The most significant events in the history of books on the 2nd of November
A momentous day indeed for literary history: on November 2nd 1960, a trial takes place that will reflect a changing attitude to the notion of ‘obscenity’ in books…
1950: George Bernard Shaw dies. The author of over fifty plays – perhaps most famously, Pygmalion, which gave us Professor Henry Higgins and Eliza Doolittle – Shaw also devised his own phonetic alphabet and was a co-founder of the London School of Economics, or LSE. Here are 10 of George Bernard Shaw’s best and wittiest quotations.
1960: Penguin Books is found not guilty of obscenity in the trial R v Penguin Books Ltd. The trial had lasted nearly a fortnight, with a novel written by an author who had been dead for thirty years in the dock: Lady Chatterley’s Lover by D. H. Lawrence. The prosecuting lawyer, Mervyn Griffith-Jones, famously asked the jury, ‘Is it a book that you would even wish your wife or your servants to read?’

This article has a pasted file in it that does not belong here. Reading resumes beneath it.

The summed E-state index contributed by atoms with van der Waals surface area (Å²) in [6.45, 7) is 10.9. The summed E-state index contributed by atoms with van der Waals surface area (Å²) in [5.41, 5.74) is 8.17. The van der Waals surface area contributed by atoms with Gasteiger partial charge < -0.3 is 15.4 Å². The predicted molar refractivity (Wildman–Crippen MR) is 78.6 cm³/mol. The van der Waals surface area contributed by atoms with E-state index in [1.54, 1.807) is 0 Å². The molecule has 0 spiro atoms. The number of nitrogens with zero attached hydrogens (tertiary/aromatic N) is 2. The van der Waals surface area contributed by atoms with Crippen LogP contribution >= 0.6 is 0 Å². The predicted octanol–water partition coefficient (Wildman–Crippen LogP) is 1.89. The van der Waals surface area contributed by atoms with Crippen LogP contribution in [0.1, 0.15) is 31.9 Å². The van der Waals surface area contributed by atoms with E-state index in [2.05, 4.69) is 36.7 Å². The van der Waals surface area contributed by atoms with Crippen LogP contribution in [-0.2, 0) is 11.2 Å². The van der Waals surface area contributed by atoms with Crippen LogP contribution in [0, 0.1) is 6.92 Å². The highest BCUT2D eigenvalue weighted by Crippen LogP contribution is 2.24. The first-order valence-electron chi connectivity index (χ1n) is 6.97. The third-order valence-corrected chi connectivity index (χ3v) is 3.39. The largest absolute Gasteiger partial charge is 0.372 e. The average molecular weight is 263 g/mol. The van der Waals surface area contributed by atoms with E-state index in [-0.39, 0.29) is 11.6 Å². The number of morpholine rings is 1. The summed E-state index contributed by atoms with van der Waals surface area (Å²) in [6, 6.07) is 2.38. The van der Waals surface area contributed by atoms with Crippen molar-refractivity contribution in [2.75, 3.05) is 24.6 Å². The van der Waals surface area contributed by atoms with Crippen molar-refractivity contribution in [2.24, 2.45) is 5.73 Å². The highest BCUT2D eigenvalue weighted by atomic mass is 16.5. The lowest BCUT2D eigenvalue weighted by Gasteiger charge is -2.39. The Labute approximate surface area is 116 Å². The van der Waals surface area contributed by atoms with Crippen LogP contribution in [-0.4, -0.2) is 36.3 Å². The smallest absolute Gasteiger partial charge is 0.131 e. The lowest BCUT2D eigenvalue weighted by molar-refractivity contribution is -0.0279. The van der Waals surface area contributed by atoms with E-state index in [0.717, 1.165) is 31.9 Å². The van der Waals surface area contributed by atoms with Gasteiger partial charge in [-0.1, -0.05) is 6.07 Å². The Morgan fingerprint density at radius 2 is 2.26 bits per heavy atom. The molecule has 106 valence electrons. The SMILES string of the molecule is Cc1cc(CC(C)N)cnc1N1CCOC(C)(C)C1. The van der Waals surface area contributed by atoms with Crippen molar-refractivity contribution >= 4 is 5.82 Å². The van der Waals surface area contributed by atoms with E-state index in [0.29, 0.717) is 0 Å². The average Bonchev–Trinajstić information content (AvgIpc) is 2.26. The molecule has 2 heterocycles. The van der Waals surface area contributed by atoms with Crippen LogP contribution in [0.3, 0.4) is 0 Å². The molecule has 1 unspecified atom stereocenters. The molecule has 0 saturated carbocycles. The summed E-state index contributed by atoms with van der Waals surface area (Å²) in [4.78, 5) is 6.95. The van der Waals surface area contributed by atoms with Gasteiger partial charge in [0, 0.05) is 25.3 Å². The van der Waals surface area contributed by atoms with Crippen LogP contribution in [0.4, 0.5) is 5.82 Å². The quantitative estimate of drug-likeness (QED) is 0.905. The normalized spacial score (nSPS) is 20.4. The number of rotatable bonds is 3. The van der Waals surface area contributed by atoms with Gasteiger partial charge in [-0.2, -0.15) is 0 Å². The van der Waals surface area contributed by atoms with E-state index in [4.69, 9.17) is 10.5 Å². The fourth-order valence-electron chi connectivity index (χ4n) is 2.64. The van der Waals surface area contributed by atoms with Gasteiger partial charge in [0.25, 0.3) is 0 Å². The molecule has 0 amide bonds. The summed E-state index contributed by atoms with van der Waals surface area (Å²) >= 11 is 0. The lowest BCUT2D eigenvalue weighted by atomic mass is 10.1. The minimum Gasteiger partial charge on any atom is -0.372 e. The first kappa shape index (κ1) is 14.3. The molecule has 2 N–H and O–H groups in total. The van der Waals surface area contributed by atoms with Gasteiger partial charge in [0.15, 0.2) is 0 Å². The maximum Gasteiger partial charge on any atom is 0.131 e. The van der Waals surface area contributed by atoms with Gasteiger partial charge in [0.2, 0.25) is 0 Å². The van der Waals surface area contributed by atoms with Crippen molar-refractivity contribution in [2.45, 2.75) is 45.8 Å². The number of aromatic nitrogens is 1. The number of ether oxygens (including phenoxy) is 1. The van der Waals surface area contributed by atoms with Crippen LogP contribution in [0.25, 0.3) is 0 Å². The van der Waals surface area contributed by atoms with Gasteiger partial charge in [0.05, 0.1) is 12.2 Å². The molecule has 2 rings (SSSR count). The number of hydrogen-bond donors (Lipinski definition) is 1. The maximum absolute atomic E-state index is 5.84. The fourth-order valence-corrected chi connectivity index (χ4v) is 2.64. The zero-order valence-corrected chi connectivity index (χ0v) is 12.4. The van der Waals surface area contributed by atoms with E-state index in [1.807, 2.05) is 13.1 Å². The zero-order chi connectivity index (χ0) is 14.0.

But the tide had turned and such views now seemed outdated – even a bishop took to the stand to defend the novel – and, because it was found to possess ‘redeeming social merit’, Chatterley, and its publisher, Penguin Books, was found not guilty. It went on to become a bestseller, 32 years after D. H. Lawrence had completed it.
2000: Robert Cormier dies. He was an American author of numerous novels including the young adult novel The Chocolate War (1974), in which a mob of youngsters gang up on one student at a Catholic school.
Image: George Bernard Shaw (1936), Wikimedia Commons, public domain.
Pingback: November 21 in Literary History: Fanny Hill Published | Interesting Literature
I can remember all the fuss about the book, which only made us all want to read it. It was many years later though when I did read it.
I remember when the unedited version of Lady Chatterley came out. Some shops sold them with brown paper covers.